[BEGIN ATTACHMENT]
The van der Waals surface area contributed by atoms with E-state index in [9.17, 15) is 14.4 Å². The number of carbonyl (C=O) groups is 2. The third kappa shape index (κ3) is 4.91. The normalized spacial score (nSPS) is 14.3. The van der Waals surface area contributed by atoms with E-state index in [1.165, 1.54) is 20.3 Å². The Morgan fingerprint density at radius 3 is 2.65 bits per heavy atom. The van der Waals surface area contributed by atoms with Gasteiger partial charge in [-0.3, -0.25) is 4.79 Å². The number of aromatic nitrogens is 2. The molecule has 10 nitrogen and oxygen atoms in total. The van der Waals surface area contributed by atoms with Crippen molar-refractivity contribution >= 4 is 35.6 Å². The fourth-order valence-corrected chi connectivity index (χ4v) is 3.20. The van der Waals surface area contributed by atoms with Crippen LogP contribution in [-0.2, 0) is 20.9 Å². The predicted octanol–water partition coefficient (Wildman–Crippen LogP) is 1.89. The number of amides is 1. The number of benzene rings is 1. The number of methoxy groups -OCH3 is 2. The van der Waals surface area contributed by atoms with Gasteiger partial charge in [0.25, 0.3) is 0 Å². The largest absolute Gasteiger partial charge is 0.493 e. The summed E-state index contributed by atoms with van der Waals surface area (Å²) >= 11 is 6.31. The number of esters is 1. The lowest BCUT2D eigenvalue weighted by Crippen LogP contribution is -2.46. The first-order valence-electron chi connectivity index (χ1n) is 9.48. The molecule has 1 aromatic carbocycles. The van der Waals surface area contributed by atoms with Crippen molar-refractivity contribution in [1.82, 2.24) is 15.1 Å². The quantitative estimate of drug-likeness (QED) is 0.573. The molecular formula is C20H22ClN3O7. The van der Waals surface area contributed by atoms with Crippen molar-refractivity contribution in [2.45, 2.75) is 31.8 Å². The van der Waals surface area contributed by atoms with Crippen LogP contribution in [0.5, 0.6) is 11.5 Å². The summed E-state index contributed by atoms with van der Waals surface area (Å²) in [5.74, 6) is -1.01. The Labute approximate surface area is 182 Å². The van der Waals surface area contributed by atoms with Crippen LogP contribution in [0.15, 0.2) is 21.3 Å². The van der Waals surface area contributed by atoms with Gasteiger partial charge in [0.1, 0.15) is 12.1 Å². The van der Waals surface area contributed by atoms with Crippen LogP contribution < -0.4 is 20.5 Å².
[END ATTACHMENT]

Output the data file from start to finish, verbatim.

The van der Waals surface area contributed by atoms with E-state index in [9.17, 15) is 14.4 Å². The number of carbonyl (C=O) groups is 2. The third kappa shape index (κ3) is 4.91. The normalized spacial score (nSPS) is 14.3. The van der Waals surface area contributed by atoms with E-state index in [1.165, 1.54) is 20.3 Å². The Morgan fingerprint density at radius 3 is 2.65 bits per heavy atom. The van der Waals surface area contributed by atoms with Gasteiger partial charge in [-0.3, -0.25) is 4.79 Å². The number of aromatic nitrogens is 2. The molecule has 10 nitrogen and oxygen atoms in total. The van der Waals surface area contributed by atoms with Crippen molar-refractivity contribution >= 4 is 35.6 Å². The fourth-order valence-corrected chi connectivity index (χ4v) is 3.20. The van der Waals surface area contributed by atoms with Crippen LogP contribution in [-0.2, 0) is 20.9 Å². The predicted octanol–water partition coefficient (Wildman–Crippen LogP) is 1.89. The number of amides is 1. The number of benzene rings is 1. The number of methoxy groups -OCH3 is 2. The van der Waals surface area contributed by atoms with Gasteiger partial charge in [0.25, 0.3) is 0 Å². The largest absolute Gasteiger partial charge is 0.493 e. The summed E-state index contributed by atoms with van der Waals surface area (Å²) >= 11 is 6.31. The number of esters is 1. The lowest BCUT2D eigenvalue weighted by Crippen LogP contribution is -2.46. The first-order valence-electron chi connectivity index (χ1n) is 9.48. The molecule has 1 aromatic carbocycles. The van der Waals surface area contributed by atoms with Crippen molar-refractivity contribution in [1.82, 2.24) is 15.1 Å². The quantitative estimate of drug-likeness (QED) is 0.573. The molecular formula is C20H22ClN3O7. The van der Waals surface area contributed by atoms with Crippen molar-refractivity contribution in [2.45, 2.75) is 31.8 Å². The van der Waals surface area contributed by atoms with Crippen LogP contribution in [0.5, 0.6) is 11.5 Å². The summed E-state index contributed by atoms with van der Waals surface area (Å²) in [5.74, 6) is -1.01. The Labute approximate surface area is 182 Å². The van der Waals surface area contributed by atoms with Crippen LogP contribution in [0.15, 0.2) is 21.3 Å². The van der Waals surface area contributed by atoms with Gasteiger partial charge in [0.1, 0.15) is 12.1 Å². The van der Waals surface area contributed by atoms with Crippen LogP contribution < -0.4 is 20.5 Å².